The Mission District’s housing market is a hot commodity for hip yuppies and rich techies like rumored neighbor Mark Zuckerberg.

But the heat is often too much to handle for low-income renters and middle-income homeowners, who at times are forced out of their urban dwellings by eager would-be tenants with open checkbooks.

As the city copes with the pressures of high market-rate demands, affordable housing has arguably become the most pressing issue facing middle- and low-income tenants across San Francisco.

Tomorrow city residents will determine the fate of Mayor Ed Lee’s proposed Housing Trust Fund, which would establish a reliable funding stream for affordable housing and attempt to appease both market-rate developers and nonprofit housing advocates.

If approved, Proposition C would establish the city’s first dedicated, locally sourced affordable housing fund.

The measure comes nearly a year after Governor Jerry Brown axed funding for more than 400 redevelopment agencies statewide to close the state’s then-$13 billion deficit. The agencies — supported by property tax revenue — provided financial support to struggling urban communities.

The loss of state funding fueled statewide fury as local governments scurried to find ways to meet the housing needs of struggling communities. And the city took another blow when a performance audit produced in April revealed that San Francisco has failed to meet its affordable housing goals since 1999.

“There is a dire need for more affordable housing and there has never been a greater gulf of those who can afford housing. We definitely need to find a mechanism to fund that,” said Phil Lesser, a registered lobbyist who works closely with developers. “We are trying to find ways to fill the void [of reduced redevelopment funding]. San Francisco is not alone.”

Over the next 30 years, Prop. C is expected to funnel more than $1 billion toward the construction of new affordable homes, homebuyer and downpayment assistance, and housing stabilization and foreclosure prevention programs.

While providing affordable housing is a nonpartisan agenda item, contention often arises over how to marry the needs of a developer’s bottom line with nonprofit advocacy agendas. Prop. C seeks to appease both sides of the aisle by increasing construction of affordable housing while relaxing developer requirements for expanding construction projects.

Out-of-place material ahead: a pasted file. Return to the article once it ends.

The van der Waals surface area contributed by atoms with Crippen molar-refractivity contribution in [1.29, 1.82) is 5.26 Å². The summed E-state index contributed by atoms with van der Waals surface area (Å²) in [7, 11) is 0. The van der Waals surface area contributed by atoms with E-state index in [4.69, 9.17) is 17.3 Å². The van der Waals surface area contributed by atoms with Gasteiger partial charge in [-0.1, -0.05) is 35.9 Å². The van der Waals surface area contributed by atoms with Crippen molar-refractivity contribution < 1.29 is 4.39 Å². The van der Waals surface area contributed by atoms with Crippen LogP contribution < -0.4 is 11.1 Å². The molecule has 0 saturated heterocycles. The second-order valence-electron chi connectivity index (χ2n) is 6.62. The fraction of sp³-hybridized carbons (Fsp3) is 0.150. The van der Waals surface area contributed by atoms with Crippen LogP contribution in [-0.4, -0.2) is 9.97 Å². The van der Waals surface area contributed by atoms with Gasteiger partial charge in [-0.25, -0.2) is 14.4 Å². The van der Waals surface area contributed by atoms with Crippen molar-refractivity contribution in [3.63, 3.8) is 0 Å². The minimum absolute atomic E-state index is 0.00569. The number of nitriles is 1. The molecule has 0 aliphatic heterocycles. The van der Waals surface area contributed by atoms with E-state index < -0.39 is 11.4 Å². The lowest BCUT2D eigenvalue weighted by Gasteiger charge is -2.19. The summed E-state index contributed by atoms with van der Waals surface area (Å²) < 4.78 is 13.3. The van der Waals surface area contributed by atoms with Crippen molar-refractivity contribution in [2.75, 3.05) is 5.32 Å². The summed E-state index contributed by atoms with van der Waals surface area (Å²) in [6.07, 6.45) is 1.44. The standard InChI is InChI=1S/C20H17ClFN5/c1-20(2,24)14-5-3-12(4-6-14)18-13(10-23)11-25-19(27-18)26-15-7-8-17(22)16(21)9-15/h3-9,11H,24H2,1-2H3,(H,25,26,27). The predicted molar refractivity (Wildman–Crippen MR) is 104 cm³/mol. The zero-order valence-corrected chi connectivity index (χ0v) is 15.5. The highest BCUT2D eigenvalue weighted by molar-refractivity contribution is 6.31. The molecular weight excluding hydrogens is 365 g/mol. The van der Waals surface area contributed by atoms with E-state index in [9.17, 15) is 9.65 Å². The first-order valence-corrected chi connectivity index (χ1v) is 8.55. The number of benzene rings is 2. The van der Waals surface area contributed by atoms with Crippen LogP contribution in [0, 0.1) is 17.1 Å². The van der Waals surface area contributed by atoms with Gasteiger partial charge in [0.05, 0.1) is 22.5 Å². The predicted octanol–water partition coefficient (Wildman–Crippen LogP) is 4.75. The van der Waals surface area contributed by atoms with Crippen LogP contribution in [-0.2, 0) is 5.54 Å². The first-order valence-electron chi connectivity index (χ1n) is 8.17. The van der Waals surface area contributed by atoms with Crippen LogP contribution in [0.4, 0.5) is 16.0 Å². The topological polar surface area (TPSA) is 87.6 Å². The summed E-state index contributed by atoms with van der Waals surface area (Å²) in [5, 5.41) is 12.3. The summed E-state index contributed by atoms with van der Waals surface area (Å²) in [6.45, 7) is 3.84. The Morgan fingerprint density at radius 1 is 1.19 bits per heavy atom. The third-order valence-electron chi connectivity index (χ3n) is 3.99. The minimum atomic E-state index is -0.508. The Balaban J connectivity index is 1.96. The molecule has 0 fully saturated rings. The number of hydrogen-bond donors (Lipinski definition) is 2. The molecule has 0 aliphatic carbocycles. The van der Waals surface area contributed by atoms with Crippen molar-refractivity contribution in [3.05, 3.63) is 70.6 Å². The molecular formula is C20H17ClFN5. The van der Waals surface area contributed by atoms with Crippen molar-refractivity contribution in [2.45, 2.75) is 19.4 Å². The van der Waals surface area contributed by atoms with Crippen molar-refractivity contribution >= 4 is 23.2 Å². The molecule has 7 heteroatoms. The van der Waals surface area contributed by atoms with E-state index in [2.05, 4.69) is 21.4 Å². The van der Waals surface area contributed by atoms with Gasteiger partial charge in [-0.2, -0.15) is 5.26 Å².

The fund is expected to spur up to 30,000 low-income rental units and restore funding for at least 9,000 previously planned units for working-class residents.

In exchange, the measure would provide concessions for developers, who currently must designate 12 to 15 percent of housing units as affordable. This requirement would not change under Prop. C, but developers would have the option to lower costs by selling or renting private housing at a higher price, for example.

The Housing Trust Fund would be funded by a variety of monetary streams, including a portion of hotel taxes that previously funded affordable housing in the city.

Additional funding will come from set-asides in the General Fund. The city would provide $20 million in 2013, increasing its funding by $2.8 million annually until contributions reached $50.8 million in 2024. Thereafter, increases in funding would rely on changes to the General Fund.

Today San Francisco relies on multiple sources to fund affordable housing, including federal, state and local sources. The money is funneled into three main areas: improving affordable housing, providing downpayment loan assistance and providing ways for eligible homeowners and renters stay in their homes.

Another source of funding relies on the passage of Proposition E, which would increase business license fees and tax businesses based on a percentage of their gross receipts — the total amount they receive for goods and services — rather their payrolls.

Prop. E faces no organized opposition.

According to Sara Shortt, executive director of the Mission’s Housing Rights Committee, a locally sourced housing fund would alleviate bureaucracy while allowing more flexible rules regarding who can receive assistance. Illegal immigrants, for example, are not eligible to receive federal support dollars.

“We’ve often relied on federal and state monies in the past, and those are reliant on appropriation and political processes, and all of [which] are certainly vulnerable,” Shortt said. “This would be locally generated and locally controlled.”

The committee is a member of the Council of Community Housing Organizations (CCHO), an advocate for affordable housing that consists of 20 nonprofit housing organizations and religious groups across San Francisco. The CCHO worked closely with the Board of Supervisors to draft and finalize the measure.

District 9 Supervisor David Campos was not enthusiastic about Prop. C early in the planning process, asserting that the measure, while a step in the right direction, did not go far enough to meet the city’s affordable housing needs. He’s since come on board in the hope that funding will expand over time.

“It’s something that’s especially relevant in the Mission,” said Campos, who is running for reelection. “We’ve seen in the last few months, in the last year or so, rent and prices have been going up. We need to help low-income and middle-income residents who want to stay in San Francisco.”

Campos is among eight supervisors who support Prop C. District 4 Supervisor Carmen Chu and District 7 Supervisor Sean Elsbernd oppose the measure.

As of Nov. 5, Prop. C faces no organized opposition. The sole committee in support of the proposition — the Coalition for Sustainable Housing — has raised $438,250.

Rigoberto Hernandez contributed to this story.

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Yousur Alhlou

Yousur Alhlou lives in the Bay Area and loves covering politics in the Mission.

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